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With WildTurtle, FlyQuest hopes to build on success with veterans

Can the addition of the all-time NA LCS kills leader give FlyQuest more ways to win?

Riot Games

As far as first splits go, FlyQuest’s was hardly a disappointment. They entered the NA LCS with low expectations, with many predictions pointing them straight down to the Challenger Series after unveiling a lineup filled with formerly retired players most recently seen in Challenger. They FlyQuest went 6-2 in the first four weeks.

After a dip in the second half of the season that left them 9-9 and barely making it into the playoffs, FlyQuest closed out the NA LCS Spring Split well, ending up in fourth place with a narrow loss in Game 5 of the third-place series against Phoenix1.

Despite that success, FlyQuest decided changes needed to be made to their roster. It’s unclear if these changes were within the team’s long term plan, but when Team SoloMid substitute AD Carry Jason “WildTurtle” Tran became available, FlyQuest moved to add him to the roster, replacing AD Carry Johnny “Altec” Ru.

On its face this may seem like the perfect kind of move for the FlyQuest to make. After all, WildTurtle is a veteran player, the league’s all-time kill leader and should add exactly the right blend of consistency and aggression that could help take some of the weight off the shoulders of FlyQuest’s other members.

But, when we take a look at how the split actually went for each of the AD Carries, a slightly different story seems to emerge. Despite FlyQuest having fewer kills than TSM, WildTurtle ended the split with fewer average kills a game than Altec, along with Altec having a better overall KDA. Similarly, Altec had fewer average deaths than WildTurtle, despite FlyQuest as a team having higher than TSM.

What’s more, the two AD Carry players play almost entirely different styles. Turtle prefers a version of the game that is built around high aggression plays above the overall amount of damage he gets out, as well as a limited hyper competent champion pool he can play consistently.

Altec is a slower, more cautious player who is more than willing to play a huge variety of strange champions — Mordekaiser, for instance — but is also capable of playing a high damage hard carry style he often used with FlyQuest during the Spring Split. Case in point, Altec had the highest KDA of any FlyQuest member.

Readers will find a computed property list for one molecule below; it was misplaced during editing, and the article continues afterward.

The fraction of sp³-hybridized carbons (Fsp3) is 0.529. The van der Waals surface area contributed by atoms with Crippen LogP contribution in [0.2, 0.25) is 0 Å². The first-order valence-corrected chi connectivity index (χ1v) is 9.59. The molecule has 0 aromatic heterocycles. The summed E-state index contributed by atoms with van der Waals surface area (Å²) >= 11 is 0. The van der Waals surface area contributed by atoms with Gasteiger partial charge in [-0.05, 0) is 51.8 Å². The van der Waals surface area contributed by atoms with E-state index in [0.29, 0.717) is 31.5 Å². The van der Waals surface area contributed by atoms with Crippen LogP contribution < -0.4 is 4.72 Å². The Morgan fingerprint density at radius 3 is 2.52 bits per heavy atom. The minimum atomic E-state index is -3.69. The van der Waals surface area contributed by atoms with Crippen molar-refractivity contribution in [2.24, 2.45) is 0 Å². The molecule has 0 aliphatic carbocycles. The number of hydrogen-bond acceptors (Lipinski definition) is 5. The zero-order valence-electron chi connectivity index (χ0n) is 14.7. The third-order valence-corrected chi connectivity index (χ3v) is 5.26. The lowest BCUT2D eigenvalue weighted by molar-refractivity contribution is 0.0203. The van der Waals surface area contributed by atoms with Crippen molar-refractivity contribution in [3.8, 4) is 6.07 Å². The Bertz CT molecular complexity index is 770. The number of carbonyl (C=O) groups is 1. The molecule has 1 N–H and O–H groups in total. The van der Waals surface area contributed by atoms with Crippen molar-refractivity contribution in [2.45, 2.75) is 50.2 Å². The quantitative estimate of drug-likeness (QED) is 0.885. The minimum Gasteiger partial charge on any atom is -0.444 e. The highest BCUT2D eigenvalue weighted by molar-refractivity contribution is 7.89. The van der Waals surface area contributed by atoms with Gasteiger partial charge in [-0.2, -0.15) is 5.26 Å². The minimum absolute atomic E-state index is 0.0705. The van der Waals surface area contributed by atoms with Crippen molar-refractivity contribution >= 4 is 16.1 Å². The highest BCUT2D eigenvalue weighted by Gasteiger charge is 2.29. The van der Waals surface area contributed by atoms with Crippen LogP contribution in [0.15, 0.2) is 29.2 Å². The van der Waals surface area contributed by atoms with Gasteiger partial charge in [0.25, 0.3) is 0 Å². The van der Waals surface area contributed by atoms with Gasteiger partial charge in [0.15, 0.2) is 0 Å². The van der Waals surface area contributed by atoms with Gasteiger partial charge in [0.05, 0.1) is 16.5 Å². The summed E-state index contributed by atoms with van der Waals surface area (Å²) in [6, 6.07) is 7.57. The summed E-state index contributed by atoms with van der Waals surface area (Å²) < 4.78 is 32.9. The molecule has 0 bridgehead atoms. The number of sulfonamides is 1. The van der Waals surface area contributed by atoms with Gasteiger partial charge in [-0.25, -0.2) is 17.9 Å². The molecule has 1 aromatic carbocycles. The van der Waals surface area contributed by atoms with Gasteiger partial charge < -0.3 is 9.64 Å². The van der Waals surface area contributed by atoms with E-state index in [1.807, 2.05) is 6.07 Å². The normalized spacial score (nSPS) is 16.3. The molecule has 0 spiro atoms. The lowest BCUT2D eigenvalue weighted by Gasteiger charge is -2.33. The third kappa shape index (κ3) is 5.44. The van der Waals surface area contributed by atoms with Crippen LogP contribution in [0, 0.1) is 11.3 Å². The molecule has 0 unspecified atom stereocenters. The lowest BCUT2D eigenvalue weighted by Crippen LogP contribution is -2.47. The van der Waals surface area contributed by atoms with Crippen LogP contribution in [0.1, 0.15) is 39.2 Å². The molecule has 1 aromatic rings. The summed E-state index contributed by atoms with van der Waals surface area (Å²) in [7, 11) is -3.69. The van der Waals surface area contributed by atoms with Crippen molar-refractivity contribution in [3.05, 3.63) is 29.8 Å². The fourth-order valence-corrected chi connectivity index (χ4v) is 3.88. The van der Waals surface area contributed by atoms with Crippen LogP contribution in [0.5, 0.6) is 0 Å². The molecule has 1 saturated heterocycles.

In the Summer Split, what this roster will have to prove is that someone can step into the hole left by Altec. While I’m not quite sure that Turtle is the right player to do it, it is possible that he could help facilitate the rise of other players to fill that gap. And there are more than a few players on the roster that could step up. Among those most likely to do so is midlaner Hai.

In the Spring Split, Hai proved he was more than his famous shotcalling by showing a high degree of skill on champions like Zed and Talon that were completely outside the meta. More impressive, however, was Hai’s ability to use these champions to build leads into game-winning objectives, something they traditionally struggle with.

Another member of FlyQuest that surprised last split was jungler Moon, who entered the split widely considered one of the lower-tier junglers in the league. However, with an outstanding, and often surprising, champion pool and strong jungle pathing and objective control, Moon quickly moved into the top half of NA junglers.

The departure of Altec means a guaranteed shift in the FlyQuest identity and play style that teams began to figure out by the end of the Spring Split. However, in many ways this may have been the best thing that FlyQuest could do. With a new AD Carry they are likely to expand their horizons and find new players to focus their leads through, hopefully leading to a more dynamic team overall.